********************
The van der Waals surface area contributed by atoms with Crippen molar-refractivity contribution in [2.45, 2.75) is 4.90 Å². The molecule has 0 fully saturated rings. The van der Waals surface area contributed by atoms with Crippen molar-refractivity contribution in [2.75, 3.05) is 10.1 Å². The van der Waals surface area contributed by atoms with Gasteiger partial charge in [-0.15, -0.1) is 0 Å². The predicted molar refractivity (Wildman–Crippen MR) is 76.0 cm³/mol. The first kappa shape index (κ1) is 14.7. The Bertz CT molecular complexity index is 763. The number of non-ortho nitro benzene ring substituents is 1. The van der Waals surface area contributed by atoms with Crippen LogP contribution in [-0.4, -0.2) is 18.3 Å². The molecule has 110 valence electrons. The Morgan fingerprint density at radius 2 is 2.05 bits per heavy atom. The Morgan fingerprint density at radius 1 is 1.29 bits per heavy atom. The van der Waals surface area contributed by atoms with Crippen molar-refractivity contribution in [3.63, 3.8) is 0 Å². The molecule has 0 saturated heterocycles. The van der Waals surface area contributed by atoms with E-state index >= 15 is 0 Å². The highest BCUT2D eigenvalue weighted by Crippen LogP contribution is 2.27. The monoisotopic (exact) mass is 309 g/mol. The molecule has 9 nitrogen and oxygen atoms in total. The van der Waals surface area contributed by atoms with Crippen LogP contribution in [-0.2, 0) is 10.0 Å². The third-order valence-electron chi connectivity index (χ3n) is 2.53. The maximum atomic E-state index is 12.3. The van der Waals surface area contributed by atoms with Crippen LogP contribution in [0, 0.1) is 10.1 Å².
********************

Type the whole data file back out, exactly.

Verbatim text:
The van der Waals surface area contributed by atoms with Crippen molar-refractivity contribution in [2.45, 2.75) is 4.90 Å². The molecule has 0 fully saturated rings. The van der Waals surface area contributed by atoms with Crippen molar-refractivity contribution in [2.75, 3.05) is 10.1 Å². The van der Waals surface area contributed by atoms with Gasteiger partial charge in [-0.15, -0.1) is 0 Å². The predicted molar refractivity (Wildman–Crippen MR) is 76.0 cm³/mol. The first kappa shape index (κ1) is 14.7. The Bertz CT molecular complexity index is 763. The number of non-ortho nitro benzene ring substituents is 1. The van der Waals surface area contributed by atoms with Crippen LogP contribution in [-0.4, -0.2) is 18.3 Å². The molecule has 110 valence electrons. The Morgan fingerprint density at radius 2 is 2.05 bits per heavy atom. The Morgan fingerprint density at radius 1 is 1.29 bits per heavy atom. The van der Waals surface area contributed by atoms with Crippen molar-refractivity contribution in [3.63, 3.8) is 0 Å². The molecule has 0 saturated heterocycles. The van der Waals surface area contributed by atoms with E-state index >= 15 is 0 Å². The highest BCUT2D eigenvalue weighted by Crippen LogP contribution is 2.27. The monoisotopic (exact) mass is 309 g/mol. The molecule has 9 nitrogen and oxygen atoms in total. The van der Waals surface area contributed by atoms with Crippen LogP contribution in [-0.2, 0) is 10.0 Å². The third-order valence-electron chi connectivity index (χ3n) is 2.53. The maximum atomic E-state index is 12.3. The van der Waals surface area contributed by atoms with Crippen LogP contribution in [0, 0.1) is 10.1 Å².